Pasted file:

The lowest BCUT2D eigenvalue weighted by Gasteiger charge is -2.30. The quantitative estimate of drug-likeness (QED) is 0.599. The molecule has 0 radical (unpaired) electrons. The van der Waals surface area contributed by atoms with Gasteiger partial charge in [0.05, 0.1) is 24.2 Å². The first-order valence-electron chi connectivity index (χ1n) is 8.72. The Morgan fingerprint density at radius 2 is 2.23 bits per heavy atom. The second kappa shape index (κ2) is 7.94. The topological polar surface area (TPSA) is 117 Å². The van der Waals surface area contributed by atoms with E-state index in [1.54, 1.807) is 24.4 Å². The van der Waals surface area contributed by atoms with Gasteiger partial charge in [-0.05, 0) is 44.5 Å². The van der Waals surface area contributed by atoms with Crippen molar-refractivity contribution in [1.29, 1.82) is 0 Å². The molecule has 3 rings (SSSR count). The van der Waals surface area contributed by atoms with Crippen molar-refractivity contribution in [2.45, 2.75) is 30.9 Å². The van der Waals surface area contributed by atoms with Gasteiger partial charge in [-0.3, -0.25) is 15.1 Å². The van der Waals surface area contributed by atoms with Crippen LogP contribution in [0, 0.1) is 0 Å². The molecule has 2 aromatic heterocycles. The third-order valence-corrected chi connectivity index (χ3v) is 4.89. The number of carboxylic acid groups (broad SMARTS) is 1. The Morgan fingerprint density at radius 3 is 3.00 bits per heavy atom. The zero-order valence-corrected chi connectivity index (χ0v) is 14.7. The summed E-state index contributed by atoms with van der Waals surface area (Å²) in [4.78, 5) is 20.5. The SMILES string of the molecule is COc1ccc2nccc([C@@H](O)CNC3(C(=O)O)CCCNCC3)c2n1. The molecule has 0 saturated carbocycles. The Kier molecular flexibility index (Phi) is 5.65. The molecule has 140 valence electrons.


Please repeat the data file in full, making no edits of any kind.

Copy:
The lowest BCUT2D eigenvalue weighted by Gasteiger charge is -2.30. The quantitative estimate of drug-likeness (QED) is 0.599. The molecule has 0 radical (unpaired) electrons. The van der Waals surface area contributed by atoms with Gasteiger partial charge in [0.05, 0.1) is 24.2 Å². The first-order valence-electron chi connectivity index (χ1n) is 8.72. The Morgan fingerprint density at radius 2 is 2.23 bits per heavy atom. The second kappa shape index (κ2) is 7.94. The topological polar surface area (TPSA) is 117 Å². The van der Waals surface area contributed by atoms with E-state index in [1.54, 1.807) is 24.4 Å². The van der Waals surface area contributed by atoms with Gasteiger partial charge in [-0.05, 0) is 44.5 Å². The van der Waals surface area contributed by atoms with Crippen molar-refractivity contribution in [1.29, 1.82) is 0 Å². The molecule has 3 rings (SSSR count). The van der Waals surface area contributed by atoms with Crippen molar-refractivity contribution in [2.45, 2.75) is 30.9 Å². The van der Waals surface area contributed by atoms with Gasteiger partial charge in [-0.3, -0.25) is 15.1 Å². The van der Waals surface area contributed by atoms with Crippen LogP contribution in [0, 0.1) is 0 Å². The molecule has 2 aromatic heterocycles. The third-order valence-corrected chi connectivity index (χ3v) is 4.89. The number of carboxylic acid groups (broad SMARTS) is 1. The Morgan fingerprint density at radius 3 is 3.00 bits per heavy atom. The zero-order valence-corrected chi connectivity index (χ0v) is 14.7. The summed E-state index contributed by atoms with van der Waals surface area (Å²) in [4.78, 5) is 20.5. The SMILES string of the molecule is COc1ccc2nccc([C@@H](O)CNC3(C(=O)O)CCCNCC3)c2n1. The molecule has 0 saturated carbocycles. The Kier molecular flexibility index (Phi) is 5.65. The molecule has 140 valence electrons.